Meet a new breed of hipsters: flipsters, millennials who flip homes
Thomas Bayles, left and his business partner, Alan Quach, at one of the properties they’re renovating.(Ricardo DeAratanha / Los Angeles Times)
Quach in the Neal Drive property.(Ricardo DeAratanha / Los Angeles Times)
Bayles at the Neal Drive property.(Ricardo DeAratanha / Los Angeles Times)
The backyard pool at the Neal Drive property.(Ricardo DeAratanha / Los Angeles Times)
That ever-present real estate breed, the home flipper, has spawned a new progeny: flipsters, or hipsters who flip homes — often to a hipster market.
If you picture millennial flippers wearing flannel and pork pie hats as they peer through ironic eyewear at fixer-uppers, that might be a fairly accurate — if stereotypical — summation of the group that’s finding its niche in real estate.
For the record:
10:04 p.m. May 16, 2019An earlier version of this article said Thomas Bayles previously worked as a loan officer. He still works as a loan officer.
Paul Habibi, a professor at UCLA Ziman Center for Real Estate, said he’s seeing a growing number of flipsters.
“In my classes, I always talk about ‘eating your own cooking,’” Habibi said. “It’s easier to design something that’s palatable to both you and the end user. Hipsters know what other hipsters like best.”
Think of hipsters as updated 1940s hepcats or ’50s beatniks: youth who favor a style and sensibility found outside the cultural mainstream (stereotypically beards, obscure music and bicycles in car-smitten Los Angeles).
Since 2013, Alan Quach, 28, has flipped about a dozen homes in the L.A. area with his high school friend Thomas Bayles, 30. Their flips take from four to six months to complete, with sale prices ranging from $750,000 to $2.4 million.
The duo’s home buyers are all millennials, said Quach, qualifying his team as purebred flipsters.
Though Quach, whose success with Bayles now includes new builds as part of their company, Urban Asset Group, notes: “I wouldn’t say I’m hip.”
These flipsters — who also include older flippers who deal in hipster-centric neighborhoods — are rousing today’s market with more than a cheeky name. There’s a flipster aesthetic that begins with a home’s (literally) flipped fence. Instead of a traditional vertical fence, flipsters are said to favor horizontal board fences that boldly box in frontyards.
“That immediately identifies a house — OK, someone has come in and hipsterized this,” said David Raposa, who heads Los Angeles-based City Living Realty. It’s a way for flipsters “to put their stamp on a house, a kind of advertisement for buyers who can then expect an upgraded, hip house.”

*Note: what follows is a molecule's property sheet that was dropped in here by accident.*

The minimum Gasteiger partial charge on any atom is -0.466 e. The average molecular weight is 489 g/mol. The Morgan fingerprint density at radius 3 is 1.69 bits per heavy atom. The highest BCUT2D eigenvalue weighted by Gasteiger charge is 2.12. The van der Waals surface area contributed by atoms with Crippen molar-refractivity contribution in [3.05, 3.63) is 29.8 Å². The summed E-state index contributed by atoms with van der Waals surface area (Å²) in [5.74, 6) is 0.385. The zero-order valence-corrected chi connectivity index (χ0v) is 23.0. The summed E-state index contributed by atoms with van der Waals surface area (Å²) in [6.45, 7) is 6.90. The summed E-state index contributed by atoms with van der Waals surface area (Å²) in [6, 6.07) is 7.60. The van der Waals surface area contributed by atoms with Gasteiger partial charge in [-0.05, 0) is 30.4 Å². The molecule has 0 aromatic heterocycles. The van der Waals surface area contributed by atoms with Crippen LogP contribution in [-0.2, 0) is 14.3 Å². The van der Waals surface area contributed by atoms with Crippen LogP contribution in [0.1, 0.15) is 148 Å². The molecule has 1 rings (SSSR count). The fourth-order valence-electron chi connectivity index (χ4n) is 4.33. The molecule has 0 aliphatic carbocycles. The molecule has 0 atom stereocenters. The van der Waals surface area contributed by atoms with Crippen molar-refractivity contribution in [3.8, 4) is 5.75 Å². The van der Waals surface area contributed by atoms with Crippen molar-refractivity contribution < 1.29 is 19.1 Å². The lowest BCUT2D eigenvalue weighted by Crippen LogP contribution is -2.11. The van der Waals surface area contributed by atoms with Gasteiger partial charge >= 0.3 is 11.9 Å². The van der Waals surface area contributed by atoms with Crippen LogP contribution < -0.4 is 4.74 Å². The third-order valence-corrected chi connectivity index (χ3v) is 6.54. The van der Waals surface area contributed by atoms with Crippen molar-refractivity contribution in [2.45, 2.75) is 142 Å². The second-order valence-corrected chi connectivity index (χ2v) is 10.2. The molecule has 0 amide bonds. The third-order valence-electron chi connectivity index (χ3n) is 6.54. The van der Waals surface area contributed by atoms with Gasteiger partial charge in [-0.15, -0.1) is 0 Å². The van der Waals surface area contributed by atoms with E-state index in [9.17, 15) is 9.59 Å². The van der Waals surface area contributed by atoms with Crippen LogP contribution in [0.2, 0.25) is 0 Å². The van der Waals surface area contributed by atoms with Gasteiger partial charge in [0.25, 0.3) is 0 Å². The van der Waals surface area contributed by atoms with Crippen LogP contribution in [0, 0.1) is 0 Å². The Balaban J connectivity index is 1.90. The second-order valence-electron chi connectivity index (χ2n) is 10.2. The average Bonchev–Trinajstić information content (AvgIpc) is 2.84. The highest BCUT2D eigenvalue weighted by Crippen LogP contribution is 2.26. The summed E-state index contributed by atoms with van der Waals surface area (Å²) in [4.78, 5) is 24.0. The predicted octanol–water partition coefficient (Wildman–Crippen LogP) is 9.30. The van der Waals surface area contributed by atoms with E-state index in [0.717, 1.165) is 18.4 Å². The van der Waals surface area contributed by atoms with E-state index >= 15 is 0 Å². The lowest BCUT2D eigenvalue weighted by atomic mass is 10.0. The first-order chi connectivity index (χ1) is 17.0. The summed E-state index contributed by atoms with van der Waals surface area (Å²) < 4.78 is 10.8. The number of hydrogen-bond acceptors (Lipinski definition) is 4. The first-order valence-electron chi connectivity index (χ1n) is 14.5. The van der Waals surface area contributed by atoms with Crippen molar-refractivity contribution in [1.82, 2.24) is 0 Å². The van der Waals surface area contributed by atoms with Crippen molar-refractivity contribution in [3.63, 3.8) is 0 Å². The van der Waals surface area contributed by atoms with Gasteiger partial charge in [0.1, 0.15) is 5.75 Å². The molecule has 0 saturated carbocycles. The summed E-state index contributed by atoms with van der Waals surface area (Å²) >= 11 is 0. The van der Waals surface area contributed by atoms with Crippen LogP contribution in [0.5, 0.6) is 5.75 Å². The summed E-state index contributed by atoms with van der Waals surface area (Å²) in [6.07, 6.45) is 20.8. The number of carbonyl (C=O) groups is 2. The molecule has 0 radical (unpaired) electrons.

Flipster Sheena Schwartz has put in three horizontal fences out of the four homes she has flipped that included new fences. “I like the continual clean, crisp line,” said Baldwin Vista-based Schwartz, who began flipping in 2014.
Schwartz, 36, has flipped five homes; her just-sold 1920s Spanish Jefferson Park flip is her biggest success to date. She bought the home last June as a duplex for $490,000, invested $200,000 in converting the property into a single-family 2,200-square foot residence and sold it for $940,000.
“In my opinion, it was uninhabitable,” Schwartz said of the duplex, citing an aboveground sewer pipe that traversed the backyard to an illegal bathroom. She tore that out, along with interior walls, gracing the new home with an “organic modern look” that blends pervasive white interiors with warmer wood accents.
Quach and Bayles favor a “transitional style” (sans the flipster fence), blending elements of “super-modern, contemporary and traditional” in their flips.
All three flipsters source their looks through Pinterest boards and home design sites. Designs are skillfully executed by trusted contractors — Quach quickly burned through his first contractor and needed to redo some features. “You learn by making mistakes,” he said. “At first it was trial by fire.”
The trio of flipsters borrowed money from family for their initial flips, covering 20% of total costs; they’ve used hard-money loans for the bulk of financing.
Excellent industry networks help the flipsters lure cash-rich young buyers.
Schwartz got her start in late 2010 “scraping paint off windows” for a real estate developer. She became a flip project manager within six months. Bayles is a loan officer who is well-connected to Realtors, which helped him and Quach launch Urban Asset Group.
And, of course, flipsters have plenty to work with in Southern California.
Flipsters, and their hipster clientele, key to locales where they can find stocks of older, cheaper homes in highly urban areas — perfect for young buyers who disdain long commutes. Those neighborhoods include among others: West Adams, Mid-City, Baldwin Hills, Jefferson Park, Baldwin Hills, Atwater Village, Echo Park, Silver Lake, Chesterfield Square, Historic Filipinotown and Vermont Knolls.
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